Kleibacker's family owned a department store in Cullman. He studied journalism at the University of Notre Dame and returned Birmingham as a newspaper reporter before moving to New York to study retailing at New York University. While a student he began working as a courier, and later copywriter for the advertising department of Gimbels department store.
As an ad writer for De Pinna, he met cabaret singer Hildegarde and became her tour driver. While working for her he became interested in fashion design. He paid an experienced acquaintance, Madame Burg, to tutor him in the technical aspects of design. With her help, he completed a portfolio of sketches, and ultimately landed a job as assistant to Antonio del Castillo, head deisgner for Lanvin in Paris in 1954.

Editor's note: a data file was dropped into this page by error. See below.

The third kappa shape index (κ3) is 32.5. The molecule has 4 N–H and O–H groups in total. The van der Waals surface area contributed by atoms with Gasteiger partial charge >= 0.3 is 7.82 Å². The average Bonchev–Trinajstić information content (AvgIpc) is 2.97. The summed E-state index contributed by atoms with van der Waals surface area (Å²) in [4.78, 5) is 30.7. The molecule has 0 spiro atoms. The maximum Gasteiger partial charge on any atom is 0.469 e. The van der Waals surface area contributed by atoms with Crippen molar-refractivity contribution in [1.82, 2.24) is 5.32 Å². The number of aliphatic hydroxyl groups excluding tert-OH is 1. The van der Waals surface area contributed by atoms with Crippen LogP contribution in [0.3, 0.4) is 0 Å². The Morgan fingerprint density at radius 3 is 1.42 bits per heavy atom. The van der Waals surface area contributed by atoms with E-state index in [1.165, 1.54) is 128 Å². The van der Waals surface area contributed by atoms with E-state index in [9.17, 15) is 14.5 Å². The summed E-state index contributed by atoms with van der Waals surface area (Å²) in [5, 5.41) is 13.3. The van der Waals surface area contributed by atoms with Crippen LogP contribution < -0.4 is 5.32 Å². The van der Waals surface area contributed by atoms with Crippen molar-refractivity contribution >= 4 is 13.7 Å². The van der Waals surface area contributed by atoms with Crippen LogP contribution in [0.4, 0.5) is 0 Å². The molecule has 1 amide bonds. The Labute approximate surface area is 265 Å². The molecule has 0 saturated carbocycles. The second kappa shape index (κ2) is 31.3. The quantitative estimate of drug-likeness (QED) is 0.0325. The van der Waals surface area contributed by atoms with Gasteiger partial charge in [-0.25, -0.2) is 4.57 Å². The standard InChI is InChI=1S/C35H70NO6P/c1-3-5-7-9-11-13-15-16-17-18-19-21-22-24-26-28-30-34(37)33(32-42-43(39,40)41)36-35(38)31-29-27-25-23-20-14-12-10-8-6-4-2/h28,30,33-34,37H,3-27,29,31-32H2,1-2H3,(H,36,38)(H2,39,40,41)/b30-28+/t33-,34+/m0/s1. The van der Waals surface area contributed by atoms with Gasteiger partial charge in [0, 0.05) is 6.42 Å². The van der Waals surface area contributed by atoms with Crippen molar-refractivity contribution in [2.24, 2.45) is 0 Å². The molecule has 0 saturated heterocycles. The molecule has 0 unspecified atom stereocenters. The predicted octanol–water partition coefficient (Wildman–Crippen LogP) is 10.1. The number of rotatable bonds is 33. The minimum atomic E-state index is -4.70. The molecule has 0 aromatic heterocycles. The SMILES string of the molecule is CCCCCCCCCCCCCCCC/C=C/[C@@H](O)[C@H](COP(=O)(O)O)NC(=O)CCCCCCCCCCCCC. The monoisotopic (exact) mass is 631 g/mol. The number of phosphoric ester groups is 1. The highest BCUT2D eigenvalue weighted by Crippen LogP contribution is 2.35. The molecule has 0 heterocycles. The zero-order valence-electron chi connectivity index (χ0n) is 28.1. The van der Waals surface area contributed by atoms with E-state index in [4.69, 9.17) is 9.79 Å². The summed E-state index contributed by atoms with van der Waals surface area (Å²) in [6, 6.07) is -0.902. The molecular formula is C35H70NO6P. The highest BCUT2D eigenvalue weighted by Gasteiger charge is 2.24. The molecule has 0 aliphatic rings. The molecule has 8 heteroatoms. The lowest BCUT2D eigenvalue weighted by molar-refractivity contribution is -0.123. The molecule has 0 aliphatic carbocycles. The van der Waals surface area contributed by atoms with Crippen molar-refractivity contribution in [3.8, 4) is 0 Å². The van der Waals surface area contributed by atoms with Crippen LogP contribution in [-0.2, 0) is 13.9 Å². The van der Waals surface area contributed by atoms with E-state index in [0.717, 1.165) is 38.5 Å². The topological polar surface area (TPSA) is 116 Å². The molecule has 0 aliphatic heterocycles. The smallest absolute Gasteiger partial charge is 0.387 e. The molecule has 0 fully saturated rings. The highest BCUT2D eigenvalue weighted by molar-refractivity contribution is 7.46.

In 1957 Kleibacker returned to New York and took a job with Nettie Rosenstein, then in 1960 launched his own collection with a studio at the Hotel Park Royal. His collection was known for its masterful use of the bias cut in classically-shaped garments of silk. Some of his clients included Pat Nixon, Diahann Carroll and Mary Travers.
After retiring in 1983, Kleibacker continued to teach aspiring designers at colleges, including a residency at Ohio State University. He began curating exhibitions. He joined the staff of the Columbus Museum of Art as an adjunct curator and assisted in the acquisition of numerous important examples of fashion design, now the basis of the Historic Costume and Textiles Collection at Ohio State's College of Human Ecology.
Kleibacker died in 2010 from pneumonia.
- Wilson, Eric (January 7, 2010) "Charles Kleibacker, Fashion Designer, Dies at 88." New York Times